Stepping Into the Rain

Ajahn Amaro • November 2009

When the weather turns wet and gray like this, the world is a bit less inviting outside, and it’s easy to follow the natural instinct to seek shelter and find a cozy spot. We might find ourselves hanging around in the kitchen, the library, or the monks’ office. It starts off with waiting for the rain to ease off, then an hour goes by, then two hours. We can end up spending hours doing a bit of unnecessary emails or thinking, Well, maybe I’ll make that phone call, maybe I’ll take a look at this or that website. The whole afternoon goes by with us chatting away with each other, waiting for the rain or the mood to change. This is a good way to waste time.

For the monastics here who have dwellings off in the forest, as well as for the people who are staying here as guests, it’s good to recall the basic principle that we have of not gravitating toward the communal cozy spot or a place where there are good chatting opportunities. Once the meal is finished and the washing up is done, unless we have some urgent or significant business that requires our attention in the afternoon, we should pack up our things and go back to our dwellings.

It takes a certain resolution to walk out into a wet, gray afternoon, but once we are back in our dwellings, we find that solitude is the most delightful and helpful of companions. It takes an effort to turn and walk toward that. As the winter season is setting in with gray, misty, wet, cool weather, I strongly encourage people to refrain from huddling in that cozy spot looking for human company and cups of tea, and to instead step out into it. Go back to your dwellings. Spend time alone. Develop the path and turn your efforts toward the realization of Nibbāna. This is what we’re here for.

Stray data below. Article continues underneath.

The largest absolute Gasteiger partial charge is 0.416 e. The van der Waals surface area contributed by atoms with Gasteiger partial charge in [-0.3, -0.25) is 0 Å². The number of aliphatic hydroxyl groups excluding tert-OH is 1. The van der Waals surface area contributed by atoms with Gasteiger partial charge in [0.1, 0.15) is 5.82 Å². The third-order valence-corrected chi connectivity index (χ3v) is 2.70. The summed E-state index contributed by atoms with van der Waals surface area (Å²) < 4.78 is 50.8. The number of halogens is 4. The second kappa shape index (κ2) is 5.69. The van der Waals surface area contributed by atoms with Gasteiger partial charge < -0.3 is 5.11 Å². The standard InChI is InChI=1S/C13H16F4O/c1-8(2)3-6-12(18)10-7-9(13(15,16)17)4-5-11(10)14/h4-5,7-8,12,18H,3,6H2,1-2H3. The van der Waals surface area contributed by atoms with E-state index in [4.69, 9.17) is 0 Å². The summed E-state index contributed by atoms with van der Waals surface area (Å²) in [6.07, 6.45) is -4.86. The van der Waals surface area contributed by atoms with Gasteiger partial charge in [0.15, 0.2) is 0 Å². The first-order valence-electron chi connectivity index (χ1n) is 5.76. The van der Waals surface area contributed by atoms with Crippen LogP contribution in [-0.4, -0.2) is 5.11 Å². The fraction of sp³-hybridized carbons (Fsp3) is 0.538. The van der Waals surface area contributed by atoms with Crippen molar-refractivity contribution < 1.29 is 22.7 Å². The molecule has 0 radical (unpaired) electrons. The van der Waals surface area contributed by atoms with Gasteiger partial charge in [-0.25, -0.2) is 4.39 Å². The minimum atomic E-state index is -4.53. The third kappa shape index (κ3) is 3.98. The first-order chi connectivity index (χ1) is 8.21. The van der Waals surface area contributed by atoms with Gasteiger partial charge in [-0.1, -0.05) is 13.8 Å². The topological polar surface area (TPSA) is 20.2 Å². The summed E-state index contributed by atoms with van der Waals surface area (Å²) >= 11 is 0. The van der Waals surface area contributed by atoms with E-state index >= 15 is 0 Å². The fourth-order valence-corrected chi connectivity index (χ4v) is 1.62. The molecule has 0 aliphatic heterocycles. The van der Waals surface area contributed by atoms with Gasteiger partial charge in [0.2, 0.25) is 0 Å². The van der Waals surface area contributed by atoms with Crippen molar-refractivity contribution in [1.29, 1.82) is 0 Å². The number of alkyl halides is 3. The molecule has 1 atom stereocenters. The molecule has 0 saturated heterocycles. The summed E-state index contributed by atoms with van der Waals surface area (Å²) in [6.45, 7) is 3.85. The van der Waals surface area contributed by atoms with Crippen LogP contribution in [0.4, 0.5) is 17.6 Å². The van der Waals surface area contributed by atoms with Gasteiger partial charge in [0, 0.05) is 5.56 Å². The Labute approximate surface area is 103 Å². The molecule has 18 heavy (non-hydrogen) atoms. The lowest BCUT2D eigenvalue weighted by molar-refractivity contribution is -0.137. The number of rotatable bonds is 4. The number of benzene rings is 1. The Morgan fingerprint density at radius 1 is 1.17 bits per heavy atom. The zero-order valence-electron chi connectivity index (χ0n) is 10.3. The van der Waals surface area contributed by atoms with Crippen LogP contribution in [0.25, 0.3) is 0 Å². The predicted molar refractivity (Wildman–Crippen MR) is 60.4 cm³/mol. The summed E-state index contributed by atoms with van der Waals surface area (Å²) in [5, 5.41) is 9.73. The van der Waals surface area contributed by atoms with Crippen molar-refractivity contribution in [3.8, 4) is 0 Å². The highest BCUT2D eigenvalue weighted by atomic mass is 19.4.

The alternative to doing that is always available to us—the particular conversation we’re interested in, this nice, cozy spot to settle in—the comfortable alternative. If we simply default to what’s comfortable, what’s interesting, the flow of a casual contact, hearing the news, looking for something to do, being engaged in something—anything—then we’re really wasting our time. It’s not helpful. It doesn’t conduce to insight, concentration, or liberation—which is the purpose of this place and why this community exists.

We’re not here to exchange information, contact others, or plan menus. Of course, these things have their place. They’re all part of the everyday process of helping with the construction and maintenance of the buildings and with the cooking of food. But all these necessary tasks and all the extraneous little bits and pieces that demand our attention are not the purpose of our lives here. Those tasks and duties are merely the means by which we’re fed and sheltered, supplying us with the requisites. Our lives here are for the purpose of developing the path and realizing Dhamma.

As the season changes and it becomes cool and damp, don’t be blind to the influence the weather exerts over our minds. Take the opportunity to seek solitude, non-engagement, seclusion. These are the elements of the path that conduce to realization. These are some of the qualities that benefit and support our decision to live in this place, shave our heads, put on robes, keep the precepts, follow the routines and disciplines. And if we want to fulfill the true purpose for which we have come here—to realize the Dhamma—then we need to take the initiative, we need to back up our commitment with actions that match this greatest of all aspirations.